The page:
We observed that a total of 56 to 89% of the inferior-superior force was transferred through the medial side of the unbraced meniscectomized knee during the stance phase of the gait cycle. This result is in good agreement with the literature that the inferior-superior force is predominantly transferred through the medial side of the meniscectomized knee . The total contact force in the medial compartment is also of clinical interest, as it is related with the degeneration of patellar cartilage in the medial meniscectomized patient population while performing day-to-day activities . Due to variations in the design of valgus braces, valgus alignment settings, and different measured variables, a comparison of our results with those available in the literature is limited. Pollo et al  used an analytical model of the knee joint to estimate the total contact force acting within the medial compartment. For 0°, 4°, and 8° brace alignment modes, they reported a reduction in the total contact force of 8%, 11%, and 17%, respectively. These findings are in consonance with the range of our data. A valgus unloader brace at 8° valgus alignment setting resulted in a maximum reduction of total contact force when compared to 4° and 0° valgus alignment angles. This result is in line with literature that the increase in valgus alignment angle will result in reduced total contact force within the medial compartment [8, 9]. This study shows that the effects of a valgus unloader brace depend on the valgus alignment angle. Since the solace and the acceptance of the patient wearing a valgus knee brace are of real significance, the amount of allowable counteracting external abduction moment is constrained. The volunteer reported discomfort when walking with the valgus brace in 8° alignment. Since the 8° valgus alignment mode would most likely not be tolerated by the medial meniscectomized patient population, a maximum reduction of the total contact force of over 47% cannot be expected aeonianly.
The peak contact pressure and the total contact area in the lateral compartment increased during the gait cycle for all braced modes when compared with the unbraced knee. This finding shows that the valgus unloader brace shifts the axial load from the medial compartment towards the lateral compartment. The lateral tibial plateau is generally thicker and has more focal thickness distribution than the medial tibial plateau , which makes it vulnerable to changes in contact mechanics during the gait cycle . The valgus unloader brace shifts the load to regions of lateral tibial cartilage that were not accustomed to sustaining cyclic loads during gait, and this might initiate lateral cartilage degeneration in a manner akin to the medial meniscectomized knee [42, 43]. To the best of our erudition, no previous studies have reported the quantitative effect of valgus braces on the contact mechanics in the lateral compartment, which partially may expound the underutilization of valgus braces in treating the patients with medial knee OA due to the fear of damaging the healthy compartment and accelerating the degeneration process towards the stage of knee replacement.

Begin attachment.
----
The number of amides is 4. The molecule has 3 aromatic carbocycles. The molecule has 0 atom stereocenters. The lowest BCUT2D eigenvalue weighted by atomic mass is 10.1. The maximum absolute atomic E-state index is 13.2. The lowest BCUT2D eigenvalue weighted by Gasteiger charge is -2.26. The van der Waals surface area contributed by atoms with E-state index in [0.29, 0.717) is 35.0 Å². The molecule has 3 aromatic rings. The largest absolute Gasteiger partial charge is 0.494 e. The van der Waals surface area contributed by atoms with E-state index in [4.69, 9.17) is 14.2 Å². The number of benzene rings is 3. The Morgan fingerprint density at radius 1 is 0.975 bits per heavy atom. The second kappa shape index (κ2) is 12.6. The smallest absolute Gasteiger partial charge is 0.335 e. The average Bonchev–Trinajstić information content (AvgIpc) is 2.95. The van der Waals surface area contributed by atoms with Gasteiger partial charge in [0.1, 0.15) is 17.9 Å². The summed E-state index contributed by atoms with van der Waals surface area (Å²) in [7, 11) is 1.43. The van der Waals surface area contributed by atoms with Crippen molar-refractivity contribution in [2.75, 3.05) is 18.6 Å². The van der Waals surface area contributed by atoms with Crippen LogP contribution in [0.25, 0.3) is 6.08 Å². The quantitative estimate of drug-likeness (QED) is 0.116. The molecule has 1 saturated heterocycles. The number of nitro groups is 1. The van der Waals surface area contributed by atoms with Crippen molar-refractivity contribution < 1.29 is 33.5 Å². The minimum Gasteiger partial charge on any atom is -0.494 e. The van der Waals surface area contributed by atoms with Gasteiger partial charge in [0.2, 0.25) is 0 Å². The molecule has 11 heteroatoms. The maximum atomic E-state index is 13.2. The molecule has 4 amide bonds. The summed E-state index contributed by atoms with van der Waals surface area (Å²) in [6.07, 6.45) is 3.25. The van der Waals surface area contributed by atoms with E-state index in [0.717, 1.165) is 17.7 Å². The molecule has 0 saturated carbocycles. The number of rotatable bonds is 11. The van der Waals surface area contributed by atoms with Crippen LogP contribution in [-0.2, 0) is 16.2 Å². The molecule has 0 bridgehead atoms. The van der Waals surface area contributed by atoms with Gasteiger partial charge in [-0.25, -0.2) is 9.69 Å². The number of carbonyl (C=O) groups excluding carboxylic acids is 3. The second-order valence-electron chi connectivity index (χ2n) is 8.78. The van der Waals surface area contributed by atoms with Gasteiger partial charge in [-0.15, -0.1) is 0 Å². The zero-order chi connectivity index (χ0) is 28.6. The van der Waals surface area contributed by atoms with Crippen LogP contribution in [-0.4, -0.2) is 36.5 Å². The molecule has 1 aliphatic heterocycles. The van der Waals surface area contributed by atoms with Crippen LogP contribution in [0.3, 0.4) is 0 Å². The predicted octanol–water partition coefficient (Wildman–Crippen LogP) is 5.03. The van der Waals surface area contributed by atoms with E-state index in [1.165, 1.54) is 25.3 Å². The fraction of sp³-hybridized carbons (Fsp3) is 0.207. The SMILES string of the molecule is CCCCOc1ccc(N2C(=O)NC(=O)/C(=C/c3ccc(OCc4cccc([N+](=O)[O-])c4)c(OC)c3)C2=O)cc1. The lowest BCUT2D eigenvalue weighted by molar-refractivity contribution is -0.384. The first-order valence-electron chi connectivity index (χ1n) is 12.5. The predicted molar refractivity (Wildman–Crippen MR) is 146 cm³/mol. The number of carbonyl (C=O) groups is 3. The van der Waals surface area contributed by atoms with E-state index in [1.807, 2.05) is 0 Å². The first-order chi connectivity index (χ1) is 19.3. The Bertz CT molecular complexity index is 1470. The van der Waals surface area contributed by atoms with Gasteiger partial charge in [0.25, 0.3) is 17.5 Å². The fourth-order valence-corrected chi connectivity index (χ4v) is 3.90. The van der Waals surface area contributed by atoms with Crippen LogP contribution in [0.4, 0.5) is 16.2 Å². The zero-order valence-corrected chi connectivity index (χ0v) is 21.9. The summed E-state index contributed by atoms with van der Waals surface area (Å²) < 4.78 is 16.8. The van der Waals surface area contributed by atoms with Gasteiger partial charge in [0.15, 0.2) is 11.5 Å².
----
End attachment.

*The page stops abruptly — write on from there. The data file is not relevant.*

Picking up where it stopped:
Shifting the axial load from the affected compartment to the contralateral healthy compartment to avert or delay the onset and progression of the degenerative disease is the ultimatum of any biomechanical intervention like valgus unloader brace. Clinical benefits including reduced joint pain, increased joint range of motion, and reduced knee stiffness were reported in many previous studies after the use of a valgus unloader brace [8, 9, 10]. However, the underlying mechanisms causing these clinical benefits were never explored. In this study, the biomechanical evaluation of the contact mechanics in the medial and the lateral compartments during the gait cycle while using a valgus unloader brace provided insightful information about the conceivable underlying mechanisms responsible for the clinical benefits reported in other studies.